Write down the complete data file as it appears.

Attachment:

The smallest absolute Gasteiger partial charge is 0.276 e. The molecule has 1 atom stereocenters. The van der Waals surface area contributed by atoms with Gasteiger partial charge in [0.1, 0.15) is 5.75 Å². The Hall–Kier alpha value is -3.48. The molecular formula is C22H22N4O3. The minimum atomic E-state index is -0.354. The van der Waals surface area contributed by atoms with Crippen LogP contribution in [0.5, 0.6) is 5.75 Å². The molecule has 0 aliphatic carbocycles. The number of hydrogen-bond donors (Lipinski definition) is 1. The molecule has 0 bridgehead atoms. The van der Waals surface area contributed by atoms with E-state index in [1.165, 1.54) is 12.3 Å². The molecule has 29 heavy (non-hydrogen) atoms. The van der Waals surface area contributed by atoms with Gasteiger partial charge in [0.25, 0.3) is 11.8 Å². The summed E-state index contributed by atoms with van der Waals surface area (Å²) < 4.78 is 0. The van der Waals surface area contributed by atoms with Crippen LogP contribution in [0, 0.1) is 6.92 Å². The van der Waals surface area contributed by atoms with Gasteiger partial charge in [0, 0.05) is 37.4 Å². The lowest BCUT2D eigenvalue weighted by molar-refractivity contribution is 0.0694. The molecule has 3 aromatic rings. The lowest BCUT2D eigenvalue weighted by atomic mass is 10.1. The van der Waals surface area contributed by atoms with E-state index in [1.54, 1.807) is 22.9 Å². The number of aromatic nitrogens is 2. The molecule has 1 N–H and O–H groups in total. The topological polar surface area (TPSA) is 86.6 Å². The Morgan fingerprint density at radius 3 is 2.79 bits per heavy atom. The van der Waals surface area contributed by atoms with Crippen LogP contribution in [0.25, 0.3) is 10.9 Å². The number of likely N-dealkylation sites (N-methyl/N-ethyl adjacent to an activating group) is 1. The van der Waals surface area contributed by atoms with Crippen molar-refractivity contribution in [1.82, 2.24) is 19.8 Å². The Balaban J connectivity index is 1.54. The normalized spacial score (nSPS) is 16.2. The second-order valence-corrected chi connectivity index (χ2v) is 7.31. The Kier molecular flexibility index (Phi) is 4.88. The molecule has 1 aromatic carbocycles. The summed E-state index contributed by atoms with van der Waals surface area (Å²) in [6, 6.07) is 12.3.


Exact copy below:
The smallest absolute Gasteiger partial charge is 0.276 e. The molecule has 1 atom stereocenters. The van der Waals surface area contributed by atoms with Gasteiger partial charge in [0.1, 0.15) is 5.75 Å². The Hall–Kier alpha value is -3.48. The molecular formula is C22H22N4O3. The minimum atomic E-state index is -0.354. The van der Waals surface area contributed by atoms with Crippen LogP contribution in [0.5, 0.6) is 5.75 Å². The molecule has 0 aliphatic carbocycles. The number of hydrogen-bond donors (Lipinski definition) is 1. The molecule has 0 bridgehead atoms. The van der Waals surface area contributed by atoms with E-state index in [1.165, 1.54) is 12.3 Å². The molecule has 29 heavy (non-hydrogen) atoms. The van der Waals surface area contributed by atoms with Gasteiger partial charge in [0.25, 0.3) is 11.8 Å². The summed E-state index contributed by atoms with van der Waals surface area (Å²) < 4.78 is 0. The van der Waals surface area contributed by atoms with Crippen LogP contribution in [0, 0.1) is 6.92 Å². The van der Waals surface area contributed by atoms with Gasteiger partial charge in [0, 0.05) is 37.4 Å². The lowest BCUT2D eigenvalue weighted by molar-refractivity contribution is 0.0694. The molecule has 3 aromatic rings. The lowest BCUT2D eigenvalue weighted by atomic mass is 10.1. The van der Waals surface area contributed by atoms with E-state index in [1.54, 1.807) is 22.9 Å². The number of aromatic nitrogens is 2. The molecule has 1 N–H and O–H groups in total. The topological polar surface area (TPSA) is 86.6 Å². The Morgan fingerprint density at radius 3 is 2.79 bits per heavy atom. The van der Waals surface area contributed by atoms with Crippen LogP contribution in [0.25, 0.3) is 10.9 Å². The number of likely N-dealkylation sites (N-methyl/N-ethyl adjacent to an activating group) is 1. The van der Waals surface area contributed by atoms with Crippen molar-refractivity contribution in [1.82, 2.24) is 19.8 Å². The Balaban J connectivity index is 1.54. The normalized spacial score (nSPS) is 16.2. The second-order valence-corrected chi connectivity index (χ2v) is 7.31. The Kier molecular flexibility index (Phi) is 4.88. The molecule has 1 aromatic carbocycles. The summed E-state index contributed by atoms with van der Waals surface area (Å²) in [6, 6.07) is 12.3.